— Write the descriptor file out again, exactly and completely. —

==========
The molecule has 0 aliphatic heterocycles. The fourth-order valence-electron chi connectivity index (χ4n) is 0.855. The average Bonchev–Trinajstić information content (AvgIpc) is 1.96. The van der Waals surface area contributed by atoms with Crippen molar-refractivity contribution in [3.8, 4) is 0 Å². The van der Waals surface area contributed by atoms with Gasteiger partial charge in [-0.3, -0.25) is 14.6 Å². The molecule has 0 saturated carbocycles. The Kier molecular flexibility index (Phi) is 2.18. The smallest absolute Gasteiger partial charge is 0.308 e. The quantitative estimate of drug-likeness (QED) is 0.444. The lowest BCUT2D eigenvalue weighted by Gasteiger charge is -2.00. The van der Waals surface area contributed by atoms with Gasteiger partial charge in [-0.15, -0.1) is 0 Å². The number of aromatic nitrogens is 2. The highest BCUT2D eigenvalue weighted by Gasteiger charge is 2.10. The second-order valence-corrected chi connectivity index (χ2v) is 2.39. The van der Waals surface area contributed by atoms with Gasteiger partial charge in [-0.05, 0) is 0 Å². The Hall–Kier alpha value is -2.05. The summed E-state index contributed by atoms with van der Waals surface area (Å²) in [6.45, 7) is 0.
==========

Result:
The molecule has 0 aliphatic heterocycles. The fourth-order valence-electron chi connectivity index (χ4n) is 0.855. The average Bonchev–Trinajstić information content (AvgIpc) is 1.96. The van der Waals surface area contributed by atoms with Crippen molar-refractivity contribution in [3.8, 4) is 0 Å². The van der Waals surface area contributed by atoms with Gasteiger partial charge in [-0.3, -0.25) is 14.6 Å². The molecule has 0 saturated carbocycles. The Kier molecular flexibility index (Phi) is 2.18. The smallest absolute Gasteiger partial charge is 0.308 e. The quantitative estimate of drug-likeness (QED) is 0.444. The lowest BCUT2D eigenvalue weighted by Gasteiger charge is -2.00. The van der Waals surface area contributed by atoms with Gasteiger partial charge in [-0.15, -0.1) is 0 Å². The number of aromatic nitrogens is 2. The highest BCUT2D eigenvalue weighted by Gasteiger charge is 2.10. The second-order valence-corrected chi connectivity index (χ2v) is 2.39. The van der Waals surface area contributed by atoms with Gasteiger partial charge in [-0.05, 0) is 0 Å². The Hall–Kier alpha value is -2.05. The summed E-state index contributed by atoms with van der Waals surface area (Å²) in [6.45, 7) is 0.